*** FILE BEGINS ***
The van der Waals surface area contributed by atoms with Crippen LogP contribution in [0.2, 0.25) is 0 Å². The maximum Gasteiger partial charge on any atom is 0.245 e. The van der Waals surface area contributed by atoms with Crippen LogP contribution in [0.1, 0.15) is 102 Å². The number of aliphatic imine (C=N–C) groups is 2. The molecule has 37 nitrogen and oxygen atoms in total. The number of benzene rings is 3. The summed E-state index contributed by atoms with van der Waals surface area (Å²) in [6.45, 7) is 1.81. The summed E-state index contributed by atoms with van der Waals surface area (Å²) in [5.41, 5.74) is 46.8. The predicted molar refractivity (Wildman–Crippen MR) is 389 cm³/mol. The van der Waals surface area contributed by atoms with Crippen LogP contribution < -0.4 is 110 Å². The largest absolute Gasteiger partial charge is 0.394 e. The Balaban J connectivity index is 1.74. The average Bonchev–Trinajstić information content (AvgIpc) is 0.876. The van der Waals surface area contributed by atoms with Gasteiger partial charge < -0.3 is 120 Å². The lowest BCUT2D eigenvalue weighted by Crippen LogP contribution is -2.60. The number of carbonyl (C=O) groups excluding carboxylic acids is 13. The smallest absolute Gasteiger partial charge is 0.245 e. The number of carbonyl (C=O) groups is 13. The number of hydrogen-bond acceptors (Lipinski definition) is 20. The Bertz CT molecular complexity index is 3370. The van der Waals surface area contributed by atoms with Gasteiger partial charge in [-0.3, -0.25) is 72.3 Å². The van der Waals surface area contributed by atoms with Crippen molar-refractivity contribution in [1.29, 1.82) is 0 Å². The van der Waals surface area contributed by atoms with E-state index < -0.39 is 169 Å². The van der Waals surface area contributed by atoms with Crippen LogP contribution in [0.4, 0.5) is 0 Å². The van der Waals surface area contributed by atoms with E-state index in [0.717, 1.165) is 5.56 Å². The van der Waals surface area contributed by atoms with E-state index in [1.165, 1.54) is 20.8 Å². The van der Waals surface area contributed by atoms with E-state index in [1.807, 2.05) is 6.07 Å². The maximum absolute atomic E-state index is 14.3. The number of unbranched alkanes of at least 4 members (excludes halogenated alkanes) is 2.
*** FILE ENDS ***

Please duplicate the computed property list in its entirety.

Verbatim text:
The van der Waals surface area contributed by atoms with Crippen LogP contribution in [0.2, 0.25) is 0 Å². The maximum Gasteiger partial charge on any atom is 0.245 e. The van der Waals surface area contributed by atoms with Crippen LogP contribution in [0.1, 0.15) is 102 Å². The number of aliphatic imine (C=N–C) groups is 2. The molecule has 37 nitrogen and oxygen atoms in total. The number of benzene rings is 3. The summed E-state index contributed by atoms with van der Waals surface area (Å²) in [6.45, 7) is 1.81. The summed E-state index contributed by atoms with van der Waals surface area (Å²) in [5.41, 5.74) is 46.8. The predicted molar refractivity (Wildman–Crippen MR) is 389 cm³/mol. The van der Waals surface area contributed by atoms with Crippen LogP contribution < -0.4 is 110 Å². The largest absolute Gasteiger partial charge is 0.394 e. The Balaban J connectivity index is 1.74. The average Bonchev–Trinajstić information content (AvgIpc) is 0.876. The van der Waals surface area contributed by atoms with Gasteiger partial charge < -0.3 is 120 Å². The lowest BCUT2D eigenvalue weighted by Crippen LogP contribution is -2.60. The number of carbonyl (C=O) groups excluding carboxylic acids is 13. The smallest absolute Gasteiger partial charge is 0.245 e. The number of carbonyl (C=O) groups is 13. The number of hydrogen-bond acceptors (Lipinski definition) is 20. The Bertz CT molecular complexity index is 3370. The van der Waals surface area contributed by atoms with Gasteiger partial charge in [-0.3, -0.25) is 72.3 Å². The van der Waals surface area contributed by atoms with Crippen molar-refractivity contribution in [1.29, 1.82) is 0 Å². The van der Waals surface area contributed by atoms with E-state index < -0.39 is 169 Å². The van der Waals surface area contributed by atoms with Crippen LogP contribution in [0.4, 0.5) is 0 Å². The van der Waals surface area contributed by atoms with E-state index in [0.717, 1.165) is 5.56 Å². The van der Waals surface area contributed by atoms with E-state index in [1.165, 1.54) is 20.8 Å². The van der Waals surface area contributed by atoms with E-state index in [1.807, 2.05) is 6.07 Å². The maximum absolute atomic E-state index is 14.3. The number of unbranched alkanes of at least 4 members (excludes halogenated alkanes) is 2.